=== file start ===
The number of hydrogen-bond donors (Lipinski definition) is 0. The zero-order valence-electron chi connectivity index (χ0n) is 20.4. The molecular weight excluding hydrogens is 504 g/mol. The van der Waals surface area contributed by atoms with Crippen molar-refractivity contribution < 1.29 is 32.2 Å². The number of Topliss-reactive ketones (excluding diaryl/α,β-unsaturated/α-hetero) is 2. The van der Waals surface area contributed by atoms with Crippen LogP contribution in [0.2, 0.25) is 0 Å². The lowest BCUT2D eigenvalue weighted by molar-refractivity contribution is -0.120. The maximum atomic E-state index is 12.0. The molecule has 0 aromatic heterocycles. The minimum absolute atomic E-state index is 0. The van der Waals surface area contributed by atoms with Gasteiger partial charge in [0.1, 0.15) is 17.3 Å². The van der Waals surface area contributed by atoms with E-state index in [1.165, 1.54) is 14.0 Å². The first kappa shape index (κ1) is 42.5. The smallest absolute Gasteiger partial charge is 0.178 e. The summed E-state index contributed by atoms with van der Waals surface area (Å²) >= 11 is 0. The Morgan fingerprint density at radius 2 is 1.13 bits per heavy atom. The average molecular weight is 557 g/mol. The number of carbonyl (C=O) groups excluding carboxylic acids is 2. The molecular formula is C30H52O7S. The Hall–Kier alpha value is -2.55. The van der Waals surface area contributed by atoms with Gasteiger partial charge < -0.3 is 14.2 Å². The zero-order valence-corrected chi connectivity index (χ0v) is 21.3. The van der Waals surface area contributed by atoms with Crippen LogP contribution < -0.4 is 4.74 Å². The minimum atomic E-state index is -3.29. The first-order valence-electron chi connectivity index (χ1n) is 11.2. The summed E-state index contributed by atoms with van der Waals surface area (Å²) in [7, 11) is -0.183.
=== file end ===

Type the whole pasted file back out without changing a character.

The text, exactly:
The number of hydrogen-bond donors (Lipinski definition) is 0. The zero-order valence-electron chi connectivity index (χ0n) is 20.4. The molecular weight excluding hydrogens is 504 g/mol. The van der Waals surface area contributed by atoms with Crippen molar-refractivity contribution < 1.29 is 32.2 Å². The number of Topliss-reactive ketones (excluding diaryl/α,β-unsaturated/α-hetero) is 2. The van der Waals surface area contributed by atoms with Crippen LogP contribution in [0.2, 0.25) is 0 Å². The lowest BCUT2D eigenvalue weighted by molar-refractivity contribution is -0.120. The maximum atomic E-state index is 12.0. The molecule has 0 aromatic heterocycles. The minimum absolute atomic E-state index is 0. The van der Waals surface area contributed by atoms with Gasteiger partial charge in [0.1, 0.15) is 17.3 Å². The van der Waals surface area contributed by atoms with E-state index in [1.165, 1.54) is 14.0 Å². The first kappa shape index (κ1) is 42.5. The smallest absolute Gasteiger partial charge is 0.178 e. The summed E-state index contributed by atoms with van der Waals surface area (Å²) >= 11 is 0. The Morgan fingerprint density at radius 2 is 1.13 bits per heavy atom. The average molecular weight is 557 g/mol. The number of carbonyl (C=O) groups excluding carboxylic acids is 2. The molecular formula is C30H52O7S. The Hall–Kier alpha value is -2.55. The van der Waals surface area contributed by atoms with Gasteiger partial charge < -0.3 is 14.2 Å². The zero-order valence-corrected chi connectivity index (χ0v) is 21.3. The van der Waals surface area contributed by atoms with Crippen LogP contribution < -0.4 is 4.74 Å². The minimum atomic E-state index is -3.29. The first-order valence-electron chi connectivity index (χ1n) is 11.2. The summed E-state index contributed by atoms with van der Waals surface area (Å²) in [7, 11) is -0.183.